Mendelsohn learned that one of the immigrants in her family was a single woman who traveled under her maiden name. Coupled with the fact that immigrants had to disclose the names of those who sponsored their entry to the United States, the search began to yield rewards, she says. She was eventually able to tell her mother that she had 3 cousins still living. Old age made it impossible for the cousins to meet, but letters, gift exchanges, and Skype reunion visits overflowed with reminiscence.

Scott Fisher hosting RootsTech in 2018.

Helping Others Find Their Families

Besides searching out fascinating stories among the world’s genealogists, Fisher can tell some of his own. There was, for instance, his search for a photo of a great-grandfather who served on a volunteer fire brigade in New York City in the mid-19th century. Fisher plumbed every source he could think of in New York in hopes of finding a picture of this ancestor, but each attempt resulted in a dead end. Then, in 2010, he learned that his ancestor's Veteran Firemen's Association has come through Salt Lake City in 1887 on a train trip to San Francisco. On this occasion, they paraded with local firemen who hosted them, as they did in other cities along the way. Fisher found out that Salt Lake’s This Is the Place State Park included a recreation of the old Salt Lake Firemen's Hall, which displayed all of their antique memorabilia. He browsed the exhibits there and found a large photo of the New York volunteer firefighter contingent, which included a photo key, naming each man in the picture, including Fisher's long sought-after New York ancestor.

“I couldn't believe it!” he says. “Who could have imaged I would have found this picture on a wall in the Salt Lake City area? Where I then lived!”

Fisher’s lifetime accumulation of experience got a real workout when he volunteered to try to help police find relatives of a murder victim whose remains had been found in Utah after more than 30 years. His efforts received national attention, including an article in People magazine, which ran in April of 2015.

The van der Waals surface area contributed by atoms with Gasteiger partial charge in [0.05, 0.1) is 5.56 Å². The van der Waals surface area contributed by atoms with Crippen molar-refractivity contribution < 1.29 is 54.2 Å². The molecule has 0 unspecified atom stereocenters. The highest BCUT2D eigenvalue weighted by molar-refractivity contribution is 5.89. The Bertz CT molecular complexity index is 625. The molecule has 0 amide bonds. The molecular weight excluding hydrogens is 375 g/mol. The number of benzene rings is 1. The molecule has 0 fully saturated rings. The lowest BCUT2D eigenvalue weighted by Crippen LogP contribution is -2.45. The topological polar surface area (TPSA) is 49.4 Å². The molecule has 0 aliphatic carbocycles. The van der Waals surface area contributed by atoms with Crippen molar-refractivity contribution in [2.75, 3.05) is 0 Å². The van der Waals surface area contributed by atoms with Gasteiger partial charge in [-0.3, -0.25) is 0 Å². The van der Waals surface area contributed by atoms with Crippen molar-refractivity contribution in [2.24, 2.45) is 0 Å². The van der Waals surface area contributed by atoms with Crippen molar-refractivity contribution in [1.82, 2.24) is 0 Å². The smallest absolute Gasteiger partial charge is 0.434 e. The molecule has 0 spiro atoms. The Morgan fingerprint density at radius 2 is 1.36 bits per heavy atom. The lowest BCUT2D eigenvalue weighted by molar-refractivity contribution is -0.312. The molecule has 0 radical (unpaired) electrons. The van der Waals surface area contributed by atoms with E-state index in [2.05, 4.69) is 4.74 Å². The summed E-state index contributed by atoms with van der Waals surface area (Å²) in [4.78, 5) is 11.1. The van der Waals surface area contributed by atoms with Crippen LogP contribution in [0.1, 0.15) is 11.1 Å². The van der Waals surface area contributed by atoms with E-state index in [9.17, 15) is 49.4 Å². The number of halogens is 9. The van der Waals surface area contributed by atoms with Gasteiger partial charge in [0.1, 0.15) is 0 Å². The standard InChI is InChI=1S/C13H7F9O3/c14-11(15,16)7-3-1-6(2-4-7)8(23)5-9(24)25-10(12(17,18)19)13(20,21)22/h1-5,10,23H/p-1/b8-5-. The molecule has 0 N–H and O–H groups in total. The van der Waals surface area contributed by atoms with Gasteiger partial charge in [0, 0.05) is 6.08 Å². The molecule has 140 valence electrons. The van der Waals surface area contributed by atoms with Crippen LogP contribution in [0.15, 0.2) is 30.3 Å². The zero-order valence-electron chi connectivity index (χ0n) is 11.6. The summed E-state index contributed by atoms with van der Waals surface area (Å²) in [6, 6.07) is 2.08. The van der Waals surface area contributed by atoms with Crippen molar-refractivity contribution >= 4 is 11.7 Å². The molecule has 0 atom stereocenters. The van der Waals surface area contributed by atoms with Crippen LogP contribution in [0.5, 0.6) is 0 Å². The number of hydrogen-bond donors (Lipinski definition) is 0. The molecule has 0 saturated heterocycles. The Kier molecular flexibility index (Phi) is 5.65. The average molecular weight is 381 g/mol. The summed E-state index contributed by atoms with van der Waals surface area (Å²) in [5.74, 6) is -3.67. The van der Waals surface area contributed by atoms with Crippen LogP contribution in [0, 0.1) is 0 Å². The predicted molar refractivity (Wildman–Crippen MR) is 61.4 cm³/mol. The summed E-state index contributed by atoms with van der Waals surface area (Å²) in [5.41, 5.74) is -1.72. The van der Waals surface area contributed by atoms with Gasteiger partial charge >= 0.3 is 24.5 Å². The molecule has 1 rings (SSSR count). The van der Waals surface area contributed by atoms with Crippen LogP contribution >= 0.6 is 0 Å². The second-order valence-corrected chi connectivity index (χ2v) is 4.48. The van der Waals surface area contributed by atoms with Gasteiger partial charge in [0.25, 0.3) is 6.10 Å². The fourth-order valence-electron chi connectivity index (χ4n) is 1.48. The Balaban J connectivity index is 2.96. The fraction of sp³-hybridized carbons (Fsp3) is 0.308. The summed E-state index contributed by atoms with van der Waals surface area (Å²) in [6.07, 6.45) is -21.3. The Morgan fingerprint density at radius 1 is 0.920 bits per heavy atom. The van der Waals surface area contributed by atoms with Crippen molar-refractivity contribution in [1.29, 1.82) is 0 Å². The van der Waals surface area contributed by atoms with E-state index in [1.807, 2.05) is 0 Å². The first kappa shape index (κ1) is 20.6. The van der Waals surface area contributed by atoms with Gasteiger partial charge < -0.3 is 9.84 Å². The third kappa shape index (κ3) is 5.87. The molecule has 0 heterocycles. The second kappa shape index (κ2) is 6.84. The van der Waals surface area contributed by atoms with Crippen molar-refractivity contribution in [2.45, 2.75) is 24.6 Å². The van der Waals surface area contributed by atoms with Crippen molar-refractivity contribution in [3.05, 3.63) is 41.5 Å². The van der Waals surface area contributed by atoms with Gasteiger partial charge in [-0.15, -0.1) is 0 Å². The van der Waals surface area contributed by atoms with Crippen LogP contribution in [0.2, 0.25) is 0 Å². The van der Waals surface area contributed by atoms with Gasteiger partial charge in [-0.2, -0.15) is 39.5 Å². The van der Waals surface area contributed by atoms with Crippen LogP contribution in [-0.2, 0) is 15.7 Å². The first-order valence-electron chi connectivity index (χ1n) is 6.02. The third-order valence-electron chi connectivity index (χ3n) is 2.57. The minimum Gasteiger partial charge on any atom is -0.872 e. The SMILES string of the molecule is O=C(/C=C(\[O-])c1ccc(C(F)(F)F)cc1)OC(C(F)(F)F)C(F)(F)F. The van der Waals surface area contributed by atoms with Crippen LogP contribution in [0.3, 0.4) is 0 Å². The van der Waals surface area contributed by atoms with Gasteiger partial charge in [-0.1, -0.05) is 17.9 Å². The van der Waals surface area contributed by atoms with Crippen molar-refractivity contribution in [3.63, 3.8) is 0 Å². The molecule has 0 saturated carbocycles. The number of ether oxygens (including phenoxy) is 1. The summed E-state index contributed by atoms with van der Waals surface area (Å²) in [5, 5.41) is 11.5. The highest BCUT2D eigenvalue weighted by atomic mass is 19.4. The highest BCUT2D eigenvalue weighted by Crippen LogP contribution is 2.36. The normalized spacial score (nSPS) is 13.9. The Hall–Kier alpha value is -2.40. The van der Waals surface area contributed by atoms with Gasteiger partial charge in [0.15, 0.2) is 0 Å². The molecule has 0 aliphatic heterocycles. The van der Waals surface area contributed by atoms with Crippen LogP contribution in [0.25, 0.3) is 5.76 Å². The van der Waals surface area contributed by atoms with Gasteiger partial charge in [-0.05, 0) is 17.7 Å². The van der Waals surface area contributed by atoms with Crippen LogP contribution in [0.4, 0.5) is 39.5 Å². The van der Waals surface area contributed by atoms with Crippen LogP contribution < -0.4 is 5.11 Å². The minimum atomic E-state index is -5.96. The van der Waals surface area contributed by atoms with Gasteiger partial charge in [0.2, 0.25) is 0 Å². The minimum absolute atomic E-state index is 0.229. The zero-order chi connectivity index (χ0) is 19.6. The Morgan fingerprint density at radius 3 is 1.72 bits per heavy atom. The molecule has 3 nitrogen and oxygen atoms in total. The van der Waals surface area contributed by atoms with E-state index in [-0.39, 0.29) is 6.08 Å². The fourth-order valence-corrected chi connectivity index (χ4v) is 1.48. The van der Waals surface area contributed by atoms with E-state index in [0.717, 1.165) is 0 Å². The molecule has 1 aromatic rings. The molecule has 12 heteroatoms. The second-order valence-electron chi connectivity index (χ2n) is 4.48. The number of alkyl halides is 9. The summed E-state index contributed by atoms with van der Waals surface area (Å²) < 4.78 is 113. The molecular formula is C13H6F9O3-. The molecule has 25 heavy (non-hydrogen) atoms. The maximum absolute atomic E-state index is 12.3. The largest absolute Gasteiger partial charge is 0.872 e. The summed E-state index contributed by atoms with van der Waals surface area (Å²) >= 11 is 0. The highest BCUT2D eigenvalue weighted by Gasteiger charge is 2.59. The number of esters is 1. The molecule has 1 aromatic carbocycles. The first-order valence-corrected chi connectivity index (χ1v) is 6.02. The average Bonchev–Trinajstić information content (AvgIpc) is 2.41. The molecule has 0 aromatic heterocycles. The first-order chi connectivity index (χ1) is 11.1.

Scott Fisher holding sign that says "Remember as far as anyone knows, we are a nice normal family."

Police investigators gave Fisher few facts he could use to connect Theresa Rose Greaves, 23, to anyone. She had come to Utah in hopes of finding a job (and seeing Donny Osmond in person, according to friends). She went missing on 5 August 1983. Her body evidently had lain on a hillside in the Fruit Heights area of Utah’s Davis County for more than 30 years before a jogger discovered her skull on 5 February 2015. After identification, extensive police attmepts to learn more about the case and locate family went nowhere.

To find her next of kin, Fisher did what really good genealogists do. He began with the meager information that was available: Theresa had been wearing a class ring from Collingswood High School in her hometown in New Jersey. He then located a Facebook page for the Collingswood High Class of '77.

A former classmate had been friends with Theresa and, at Fisher's request, canvassed some of the homes in Theresa’s old neighborhood seeking information. She found a woman who remembered the Greaves' family, including 2 uncles and the grandmother who had raised Theresa. Fisher soon learned that all have since passed.

Then, after some forty hours of research, Fisher connected with one of Theresa's cousins, and then a half-brother. As a result, Theresa's remains have since been buried with those of her grandmother in Newport News, Virginia, giving peace and closure to the many family members and friends who mourned her loss.

This was an unusual application of Fisher’s highly honed genealogical skills, but maybe not the last. Who knows when there is a new and fascinating family history tale to tell? Fisher and his team are likely to be telling it on an upcoming edition of Extreme Genes.

The Origin of Extreme Genes

Oh, yes. About the origin of the name Extreme Genes: His mother—explaining to a young Scott about his roots—told him that with a mother from Oregon and a father from New Jersey, there were bound to be “extreme genes.” Fisher has learned that his own family—and thousands more—do, in fact, have extreme genes, which keeps Fisher on the microphone, eagerly interviewing his next interesting guest or guests and helping to tell their story.